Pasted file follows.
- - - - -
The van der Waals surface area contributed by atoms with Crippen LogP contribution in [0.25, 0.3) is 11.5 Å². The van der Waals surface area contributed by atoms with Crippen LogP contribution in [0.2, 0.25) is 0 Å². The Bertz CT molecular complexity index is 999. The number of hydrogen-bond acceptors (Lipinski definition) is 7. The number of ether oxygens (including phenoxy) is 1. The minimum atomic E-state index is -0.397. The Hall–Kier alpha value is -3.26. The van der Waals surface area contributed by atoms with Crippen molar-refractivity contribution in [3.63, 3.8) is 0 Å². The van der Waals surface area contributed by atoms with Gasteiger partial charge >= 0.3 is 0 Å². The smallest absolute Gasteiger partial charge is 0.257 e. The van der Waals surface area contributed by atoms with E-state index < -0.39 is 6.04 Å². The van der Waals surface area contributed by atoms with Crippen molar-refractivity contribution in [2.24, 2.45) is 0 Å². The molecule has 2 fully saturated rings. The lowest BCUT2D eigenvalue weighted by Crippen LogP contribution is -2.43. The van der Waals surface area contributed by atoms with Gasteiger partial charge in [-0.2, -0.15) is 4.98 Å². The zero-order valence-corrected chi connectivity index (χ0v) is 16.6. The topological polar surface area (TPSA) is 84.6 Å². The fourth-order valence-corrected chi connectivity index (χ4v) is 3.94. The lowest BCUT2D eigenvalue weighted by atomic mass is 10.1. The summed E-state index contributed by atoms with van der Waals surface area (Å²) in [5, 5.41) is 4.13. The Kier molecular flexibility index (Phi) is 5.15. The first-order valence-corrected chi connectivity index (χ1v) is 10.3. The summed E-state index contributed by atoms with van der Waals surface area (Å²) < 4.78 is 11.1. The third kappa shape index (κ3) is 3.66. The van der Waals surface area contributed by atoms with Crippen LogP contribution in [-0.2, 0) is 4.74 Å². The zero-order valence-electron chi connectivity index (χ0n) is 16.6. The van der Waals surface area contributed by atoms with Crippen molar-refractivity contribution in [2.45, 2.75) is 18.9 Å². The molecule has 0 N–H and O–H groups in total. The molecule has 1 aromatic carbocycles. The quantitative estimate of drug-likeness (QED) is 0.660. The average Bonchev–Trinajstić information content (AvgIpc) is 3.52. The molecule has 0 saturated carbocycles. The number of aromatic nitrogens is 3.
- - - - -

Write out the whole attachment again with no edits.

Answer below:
The van der Waals surface area contributed by atoms with Crippen LogP contribution in [0.25, 0.3) is 11.5 Å². The van der Waals surface area contributed by atoms with Crippen LogP contribution in [0.2, 0.25) is 0 Å². The Bertz CT molecular complexity index is 999. The number of hydrogen-bond acceptors (Lipinski definition) is 7. The number of ether oxygens (including phenoxy) is 1. The minimum atomic E-state index is -0.397. The Hall–Kier alpha value is -3.26. The van der Waals surface area contributed by atoms with Crippen molar-refractivity contribution in [3.63, 3.8) is 0 Å². The van der Waals surface area contributed by atoms with Gasteiger partial charge >= 0.3 is 0 Å². The smallest absolute Gasteiger partial charge is 0.257 e. The van der Waals surface area contributed by atoms with E-state index < -0.39 is 6.04 Å². The van der Waals surface area contributed by atoms with Crippen molar-refractivity contribution in [2.24, 2.45) is 0 Å². The molecule has 2 fully saturated rings. The lowest BCUT2D eigenvalue weighted by Crippen LogP contribution is -2.43. The van der Waals surface area contributed by atoms with Gasteiger partial charge in [-0.2, -0.15) is 4.98 Å². The zero-order valence-corrected chi connectivity index (χ0v) is 16.6. The topological polar surface area (TPSA) is 84.6 Å². The fourth-order valence-corrected chi connectivity index (χ4v) is 3.94. The lowest BCUT2D eigenvalue weighted by atomic mass is 10.1. The summed E-state index contributed by atoms with van der Waals surface area (Å²) in [5, 5.41) is 4.13. The Kier molecular flexibility index (Phi) is 5.15. The first-order valence-corrected chi connectivity index (χ1v) is 10.3. The summed E-state index contributed by atoms with van der Waals surface area (Å²) < 4.78 is 11.1. The third kappa shape index (κ3) is 3.66. The van der Waals surface area contributed by atoms with Crippen LogP contribution in [-0.2, 0) is 4.74 Å². The zero-order valence-electron chi connectivity index (χ0n) is 16.6. The van der Waals surface area contributed by atoms with Crippen molar-refractivity contribution in [2.45, 2.75) is 18.9 Å². The molecule has 0 N–H and O–H groups in total. The molecule has 1 aromatic carbocycles. The quantitative estimate of drug-likeness (QED) is 0.660. The average Bonchev–Trinajstić information content (AvgIpc) is 3.52. The molecule has 0 saturated carbocycles. The number of aromatic nitrogens is 3.